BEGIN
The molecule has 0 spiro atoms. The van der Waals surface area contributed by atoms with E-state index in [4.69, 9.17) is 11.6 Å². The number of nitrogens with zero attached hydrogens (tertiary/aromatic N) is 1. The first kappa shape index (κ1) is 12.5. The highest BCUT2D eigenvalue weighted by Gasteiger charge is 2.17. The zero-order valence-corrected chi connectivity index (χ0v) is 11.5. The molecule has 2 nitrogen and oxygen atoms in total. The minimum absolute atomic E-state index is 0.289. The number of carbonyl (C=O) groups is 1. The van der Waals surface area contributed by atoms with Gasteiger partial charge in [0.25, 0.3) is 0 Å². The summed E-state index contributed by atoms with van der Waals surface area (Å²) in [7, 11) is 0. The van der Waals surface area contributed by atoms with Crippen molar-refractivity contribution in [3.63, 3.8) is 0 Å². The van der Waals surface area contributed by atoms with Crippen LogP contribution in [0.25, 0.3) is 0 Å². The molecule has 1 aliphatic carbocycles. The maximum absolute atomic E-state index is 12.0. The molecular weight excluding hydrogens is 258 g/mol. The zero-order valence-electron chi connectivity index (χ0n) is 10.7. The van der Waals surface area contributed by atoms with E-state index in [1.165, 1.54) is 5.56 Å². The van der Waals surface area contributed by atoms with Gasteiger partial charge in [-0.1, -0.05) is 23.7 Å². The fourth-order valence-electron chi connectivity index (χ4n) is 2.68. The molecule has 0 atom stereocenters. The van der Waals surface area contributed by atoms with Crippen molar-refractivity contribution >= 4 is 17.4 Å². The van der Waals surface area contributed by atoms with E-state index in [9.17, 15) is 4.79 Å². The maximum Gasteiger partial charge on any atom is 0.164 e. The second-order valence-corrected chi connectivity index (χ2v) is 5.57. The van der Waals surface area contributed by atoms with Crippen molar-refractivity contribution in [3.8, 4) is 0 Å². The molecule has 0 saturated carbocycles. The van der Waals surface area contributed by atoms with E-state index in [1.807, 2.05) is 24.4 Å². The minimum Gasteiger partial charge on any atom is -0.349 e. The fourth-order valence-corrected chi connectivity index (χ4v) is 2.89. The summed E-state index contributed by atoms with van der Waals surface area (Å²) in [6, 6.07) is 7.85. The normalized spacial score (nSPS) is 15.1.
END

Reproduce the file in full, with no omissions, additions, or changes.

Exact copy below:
The molecule has 0 spiro atoms. The van der Waals surface area contributed by atoms with E-state index in [4.69, 9.17) is 11.6 Å². The number of nitrogens with zero attached hydrogens (tertiary/aromatic N) is 1. The first kappa shape index (κ1) is 12.5. The highest BCUT2D eigenvalue weighted by Gasteiger charge is 2.17. The zero-order valence-corrected chi connectivity index (χ0v) is 11.5. The molecule has 2 nitrogen and oxygen atoms in total. The minimum absolute atomic E-state index is 0.289. The number of carbonyl (C=O) groups is 1. The van der Waals surface area contributed by atoms with Gasteiger partial charge in [0.25, 0.3) is 0 Å². The summed E-state index contributed by atoms with van der Waals surface area (Å²) in [7, 11) is 0. The van der Waals surface area contributed by atoms with Crippen molar-refractivity contribution in [3.63, 3.8) is 0 Å². The van der Waals surface area contributed by atoms with Crippen LogP contribution in [0.25, 0.3) is 0 Å². The molecule has 1 aliphatic carbocycles. The maximum absolute atomic E-state index is 12.0. The molecular weight excluding hydrogens is 258 g/mol. The zero-order valence-electron chi connectivity index (χ0n) is 10.7. The van der Waals surface area contributed by atoms with E-state index in [1.165, 1.54) is 5.56 Å². The van der Waals surface area contributed by atoms with Gasteiger partial charge in [-0.1, -0.05) is 23.7 Å². The fourth-order valence-electron chi connectivity index (χ4n) is 2.68. The molecule has 0 atom stereocenters. The van der Waals surface area contributed by atoms with Crippen molar-refractivity contribution >= 4 is 17.4 Å². The van der Waals surface area contributed by atoms with E-state index in [9.17, 15) is 4.79 Å². The maximum Gasteiger partial charge on any atom is 0.164 e. The second-order valence-corrected chi connectivity index (χ2v) is 5.57. The van der Waals surface area contributed by atoms with Crippen molar-refractivity contribution in [3.8, 4) is 0 Å². The molecule has 0 saturated carbocycles. The van der Waals surface area contributed by atoms with E-state index in [1.807, 2.05) is 24.4 Å². The minimum Gasteiger partial charge on any atom is -0.349 e. The fourth-order valence-corrected chi connectivity index (χ4v) is 2.89. The summed E-state index contributed by atoms with van der Waals surface area (Å²) in [6, 6.07) is 7.85. The normalized spacial score (nSPS) is 15.1.